Engineers at Japan's stricken Fukushima nuclear power plant have managed to lay a cable to reactor 2, the UN's nuclear watchdog reports.
Restoring power should enable engineers to restart the pumps which send coolant over the reactor.
Workers at Fukushima have been battling to prevent fuel in the reactors from overheating since Friday's magnitude 9.0 quake and subsequent tsunami.
The confirmed death toll from the disaster has risen above 5,600.
More than 9,500 people are missing and tens of thousands of people are living in temporary shelters.
US President Barack Obama has said he is confident the "strong, resilient" people of Japan will recover from the crisis and that the country will emerge stronger than before.
The atomic crisis was triggered when the power supply to Fukushima was damaged by the natural disaster and back-up generators failed.
The Tokyo Electric Power Company (Tepco), which runs the plant, has been attempting to connect it to the main grid via a 1-km (0.6-mile) electricity cable.
Once power is restored, engineers should be able to re-activate the pumps which send coolant through the reactors and the pools where spent fuel rods are stored.
The International Atomic Energy Agency (IAEA) said the cable had reached the site by 1730 local time (0830 GMT) on Thursday, and that engineers planned to reconnect power to the reactor once workers have finished spraying seawater over reactor 3.
Tepco warned the process of reconnecting power could take up to 15 hours.
Helicopters and water cannon have been dumping seawater over the Fukushima reactors, to try to prevent fuel rods melting.
Video footage had suggested most of the water had been falling outside the target buildings, but a Tepco spokesman said it appeared the operation had had some success.
"When we poured water, we monitored steam rising from the facility. By pouring water, we believe the water turned down the heat. We believe that there was a certain effect," he said.
Another spokesman said on Thursday that aerial observations of reactor 4 indicated it did contain some water.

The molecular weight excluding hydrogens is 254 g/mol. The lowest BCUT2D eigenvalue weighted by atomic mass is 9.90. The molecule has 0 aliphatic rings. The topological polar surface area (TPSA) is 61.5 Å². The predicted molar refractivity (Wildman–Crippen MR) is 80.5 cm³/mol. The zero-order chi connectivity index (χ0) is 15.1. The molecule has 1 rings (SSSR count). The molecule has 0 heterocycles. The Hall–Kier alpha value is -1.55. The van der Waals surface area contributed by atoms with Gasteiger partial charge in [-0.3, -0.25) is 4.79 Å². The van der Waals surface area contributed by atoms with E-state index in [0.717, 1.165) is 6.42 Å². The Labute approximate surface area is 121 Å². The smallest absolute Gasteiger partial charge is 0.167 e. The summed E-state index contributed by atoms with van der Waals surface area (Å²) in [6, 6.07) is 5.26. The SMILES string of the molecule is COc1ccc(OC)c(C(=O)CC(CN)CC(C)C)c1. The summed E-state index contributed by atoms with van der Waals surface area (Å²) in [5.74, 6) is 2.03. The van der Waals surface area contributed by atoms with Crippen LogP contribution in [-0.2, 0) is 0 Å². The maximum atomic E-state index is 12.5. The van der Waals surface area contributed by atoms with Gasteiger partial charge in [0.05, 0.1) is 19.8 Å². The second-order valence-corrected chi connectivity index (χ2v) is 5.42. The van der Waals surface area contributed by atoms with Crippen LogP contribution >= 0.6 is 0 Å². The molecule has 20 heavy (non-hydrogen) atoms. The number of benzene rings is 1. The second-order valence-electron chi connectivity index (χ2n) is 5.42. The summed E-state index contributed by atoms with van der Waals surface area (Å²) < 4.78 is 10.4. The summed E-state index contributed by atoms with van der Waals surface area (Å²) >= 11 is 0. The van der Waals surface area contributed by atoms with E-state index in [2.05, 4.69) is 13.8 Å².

"We have not confirmed how much water was left inside but we have not had information that spent fuel rods are exposed," he said.
Earlier, senior IAEA official Andrew Graham said the situation at Fukushima had not deteriorated, but could yet do so. He described the situation at "reasonably stable".
The head of the IAEA, Yukiya Amano, is heading to Tokyo to be briefed by Japanese officials.
Japan has imposed a 20-km (12-mile) exclusion zone around Fukushima and has urged people living up to 30km away to stay indoors. Some countries have advised their nationals in Japan to stay up to 50km away.
Tens of thousands of people are still struggling with the after effects of last Friday's massive quake, which triggered a tsunami that swept away whole towns in minutes.
In areas of the north-east badly hit by the tsunami, bitter winter weather has added to the misery of survivors, though more supplies are now reported to be reaching them.
Japan's Kyodo news agency quoted rescuers as saying that the search for victims had expanded over a wider area as access had improved with the clearance of debris.
The number of people now known to have died in the twin disaster stands at 5,692 with 9,506 people listed as missing.
But Kyodo reports that the official toll is based on names registered with police, and that the true figure could be in the tens of thousands.
About 380,000 people are currently still in temporary shelters, many sleeping on the floor of school gymnasiums.
Many foreign countries are evacuating their nationals from northeast Japan, or advising them to leave the country entirely.
The crisis has also continued to affect the markets - the benchmark Nikkei index fell 3.6% in early Thursday trading in Tokyo, shortly after the yen briefly hit the highest level against the US dollar since World War II.